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conflict, and to remedy the evils which have arisen from its rise and progress." 11
As the war power is shared between the President and Congress, but Congress does not share in the executive power, the breadth of the President's prerogatives as to the closing of a war becomes of special importance. The limits imposed directly by the Constitution are few; its main one being the requirement of the consent of the Senate. Those imposed by implication are, so far as the courts have thus far spoken, also few, but of high importance.
The Constitution of the United States is a law for rulers and people, equally in war and in peace, and covers with the shield of its protection all classes of men, at all times, and under all circumstances. No doctrine, involving more pernicious consequences, was ever invented by the wit of man than that any of its provisions can be suspended during any of the great exigencies of government.12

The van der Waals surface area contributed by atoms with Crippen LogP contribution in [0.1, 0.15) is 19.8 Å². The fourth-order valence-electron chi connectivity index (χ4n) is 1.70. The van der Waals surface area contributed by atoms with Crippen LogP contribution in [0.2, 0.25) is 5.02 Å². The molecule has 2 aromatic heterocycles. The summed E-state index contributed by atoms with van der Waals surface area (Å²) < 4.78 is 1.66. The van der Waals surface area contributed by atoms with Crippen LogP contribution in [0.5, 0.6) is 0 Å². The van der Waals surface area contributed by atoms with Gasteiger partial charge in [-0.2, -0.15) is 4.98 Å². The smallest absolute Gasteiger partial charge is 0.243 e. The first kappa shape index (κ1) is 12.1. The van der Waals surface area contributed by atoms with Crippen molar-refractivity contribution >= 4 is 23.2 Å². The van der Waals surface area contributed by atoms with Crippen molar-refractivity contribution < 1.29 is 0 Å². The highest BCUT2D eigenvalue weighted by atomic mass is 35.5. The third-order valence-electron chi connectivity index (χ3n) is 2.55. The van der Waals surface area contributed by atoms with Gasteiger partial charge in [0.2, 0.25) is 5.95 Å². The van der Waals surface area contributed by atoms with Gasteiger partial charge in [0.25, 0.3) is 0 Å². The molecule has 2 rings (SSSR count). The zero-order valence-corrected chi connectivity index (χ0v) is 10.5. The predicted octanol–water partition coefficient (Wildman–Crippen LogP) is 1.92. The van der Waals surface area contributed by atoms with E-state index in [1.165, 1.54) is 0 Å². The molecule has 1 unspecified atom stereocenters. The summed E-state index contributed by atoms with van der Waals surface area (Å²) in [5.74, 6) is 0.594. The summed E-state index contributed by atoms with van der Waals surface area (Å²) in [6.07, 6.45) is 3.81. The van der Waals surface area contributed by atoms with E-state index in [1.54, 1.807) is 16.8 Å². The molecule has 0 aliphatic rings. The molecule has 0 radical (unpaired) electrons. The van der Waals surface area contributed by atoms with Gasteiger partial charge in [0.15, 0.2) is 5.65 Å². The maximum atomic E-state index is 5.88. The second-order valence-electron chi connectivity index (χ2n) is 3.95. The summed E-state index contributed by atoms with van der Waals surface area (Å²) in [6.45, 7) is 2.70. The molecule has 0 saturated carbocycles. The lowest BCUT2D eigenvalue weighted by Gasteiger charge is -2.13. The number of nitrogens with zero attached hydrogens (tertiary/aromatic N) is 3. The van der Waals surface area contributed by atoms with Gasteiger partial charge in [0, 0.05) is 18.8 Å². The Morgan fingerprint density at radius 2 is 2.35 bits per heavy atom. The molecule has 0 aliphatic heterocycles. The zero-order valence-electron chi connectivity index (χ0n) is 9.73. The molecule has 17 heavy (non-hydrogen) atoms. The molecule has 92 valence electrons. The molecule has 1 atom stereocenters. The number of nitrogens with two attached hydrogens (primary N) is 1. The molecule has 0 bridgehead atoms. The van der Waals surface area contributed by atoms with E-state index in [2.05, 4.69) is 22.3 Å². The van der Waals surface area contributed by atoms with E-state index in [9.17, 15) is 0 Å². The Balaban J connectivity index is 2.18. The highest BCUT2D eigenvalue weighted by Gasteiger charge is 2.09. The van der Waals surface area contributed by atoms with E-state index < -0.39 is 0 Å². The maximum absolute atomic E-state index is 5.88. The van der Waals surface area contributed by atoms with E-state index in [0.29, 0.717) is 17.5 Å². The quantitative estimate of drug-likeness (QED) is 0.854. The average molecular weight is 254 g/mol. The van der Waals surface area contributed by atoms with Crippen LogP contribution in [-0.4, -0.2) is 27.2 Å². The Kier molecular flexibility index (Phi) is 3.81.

The preamble of the Constitution must also be considered in this connection. “We the people of the United States, in order to form a more perfect union, establish justice, insure domestic tranquillity, provide for the common defense, promote the general welfare, and secure the blessings of liberty to ourselves and our posterity, do ordain and establish this constitution for the United States of America.” May this be construed to include a delegation of power to declare war in order to secure liberty to foreign peoples? Our war with Spain assumed that there is such a power, and the assumption met with general public acquiescence. It was made by the President, this year, in advising the declaration of war by the United States against Germany and AustriaHungary; repeated in his public letters and addresses, and has a strong current of public sentiment in its support. In view of the general trend of opinion as to enlarging the functions of the general government, it is quite unlikely that the courts will ever take a different view.